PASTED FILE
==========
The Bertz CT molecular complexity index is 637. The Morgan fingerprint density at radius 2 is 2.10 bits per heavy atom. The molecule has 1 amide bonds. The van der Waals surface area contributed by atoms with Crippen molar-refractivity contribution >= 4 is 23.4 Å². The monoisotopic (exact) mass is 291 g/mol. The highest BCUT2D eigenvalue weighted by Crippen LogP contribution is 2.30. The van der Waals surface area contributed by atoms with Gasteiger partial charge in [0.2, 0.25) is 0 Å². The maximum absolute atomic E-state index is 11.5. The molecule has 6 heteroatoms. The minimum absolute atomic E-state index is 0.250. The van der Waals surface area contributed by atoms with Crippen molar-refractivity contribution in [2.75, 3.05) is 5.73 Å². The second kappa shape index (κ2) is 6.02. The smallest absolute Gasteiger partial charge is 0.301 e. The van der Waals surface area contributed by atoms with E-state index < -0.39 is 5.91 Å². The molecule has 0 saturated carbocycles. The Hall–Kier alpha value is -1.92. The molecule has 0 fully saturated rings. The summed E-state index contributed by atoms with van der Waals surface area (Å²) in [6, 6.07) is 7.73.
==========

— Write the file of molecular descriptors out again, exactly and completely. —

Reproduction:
The Bertz CT molecular complexity index is 637. The Morgan fingerprint density at radius 2 is 2.10 bits per heavy atom. The molecule has 1 amide bonds. The van der Waals surface area contributed by atoms with Crippen molar-refractivity contribution >= 4 is 23.4 Å². The monoisotopic (exact) mass is 291 g/mol. The highest BCUT2D eigenvalue weighted by Crippen LogP contribution is 2.30. The van der Waals surface area contributed by atoms with Gasteiger partial charge in [0.2, 0.25) is 0 Å². The maximum absolute atomic E-state index is 11.5. The molecule has 6 heteroatoms. The minimum absolute atomic E-state index is 0.250. The van der Waals surface area contributed by atoms with Crippen molar-refractivity contribution in [2.75, 3.05) is 5.73 Å². The second kappa shape index (κ2) is 6.02. The smallest absolute Gasteiger partial charge is 0.301 e. The van der Waals surface area contributed by atoms with E-state index < -0.39 is 5.91 Å². The molecule has 0 saturated carbocycles. The Hall–Kier alpha value is -1.92. The molecule has 0 fully saturated rings. The summed E-state index contributed by atoms with van der Waals surface area (Å²) in [6, 6.07) is 7.73.